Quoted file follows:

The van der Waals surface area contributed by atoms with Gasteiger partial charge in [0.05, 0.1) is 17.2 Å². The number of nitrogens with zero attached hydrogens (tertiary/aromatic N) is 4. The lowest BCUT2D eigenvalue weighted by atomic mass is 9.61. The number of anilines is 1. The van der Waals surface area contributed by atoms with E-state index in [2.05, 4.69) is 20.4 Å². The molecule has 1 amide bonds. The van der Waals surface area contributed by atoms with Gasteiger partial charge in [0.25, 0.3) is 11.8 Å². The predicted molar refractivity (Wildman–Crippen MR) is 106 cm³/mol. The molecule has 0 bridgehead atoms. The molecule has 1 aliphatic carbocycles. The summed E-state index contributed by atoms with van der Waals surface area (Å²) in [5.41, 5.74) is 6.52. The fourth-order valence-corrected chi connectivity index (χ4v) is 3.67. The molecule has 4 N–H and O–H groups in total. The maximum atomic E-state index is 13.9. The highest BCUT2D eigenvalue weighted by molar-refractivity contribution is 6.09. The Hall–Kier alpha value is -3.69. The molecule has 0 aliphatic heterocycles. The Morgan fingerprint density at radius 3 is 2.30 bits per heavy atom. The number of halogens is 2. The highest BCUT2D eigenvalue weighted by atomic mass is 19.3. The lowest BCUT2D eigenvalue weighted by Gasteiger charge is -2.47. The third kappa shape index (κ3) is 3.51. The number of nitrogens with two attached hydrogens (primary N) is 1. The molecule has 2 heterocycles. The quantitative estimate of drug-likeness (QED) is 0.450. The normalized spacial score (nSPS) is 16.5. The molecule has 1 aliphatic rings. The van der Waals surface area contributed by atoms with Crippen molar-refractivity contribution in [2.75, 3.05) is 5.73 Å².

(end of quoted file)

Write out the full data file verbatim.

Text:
The van der Waals surface area contributed by atoms with Gasteiger partial charge in [0.05, 0.1) is 17.2 Å². The number of nitrogens with zero attached hydrogens (tertiary/aromatic N) is 4. The lowest BCUT2D eigenvalue weighted by atomic mass is 9.61. The number of anilines is 1. The van der Waals surface area contributed by atoms with E-state index in [2.05, 4.69) is 20.4 Å². The molecule has 1 amide bonds. The van der Waals surface area contributed by atoms with Gasteiger partial charge in [0.25, 0.3) is 11.8 Å². The predicted molar refractivity (Wildman–Crippen MR) is 106 cm³/mol. The molecule has 0 bridgehead atoms. The molecule has 1 aliphatic carbocycles. The summed E-state index contributed by atoms with van der Waals surface area (Å²) in [5.41, 5.74) is 6.52. The fourth-order valence-corrected chi connectivity index (χ4v) is 3.67. The molecule has 4 N–H and O–H groups in total. The maximum atomic E-state index is 13.9. The highest BCUT2D eigenvalue weighted by molar-refractivity contribution is 6.09. The Hall–Kier alpha value is -3.69. The molecule has 0 aliphatic heterocycles. The Morgan fingerprint density at radius 3 is 2.30 bits per heavy atom. The number of halogens is 2. The highest BCUT2D eigenvalue weighted by atomic mass is 19.3. The lowest BCUT2D eigenvalue weighted by Gasteiger charge is -2.47. The third kappa shape index (κ3) is 3.51. The number of nitrogens with two attached hydrogens (primary N) is 1. The molecule has 2 heterocycles. The quantitative estimate of drug-likeness (QED) is 0.450. The normalized spacial score (nSPS) is 16.5. The molecule has 1 aliphatic rings. The van der Waals surface area contributed by atoms with Crippen molar-refractivity contribution in [2.75, 3.05) is 5.73 Å².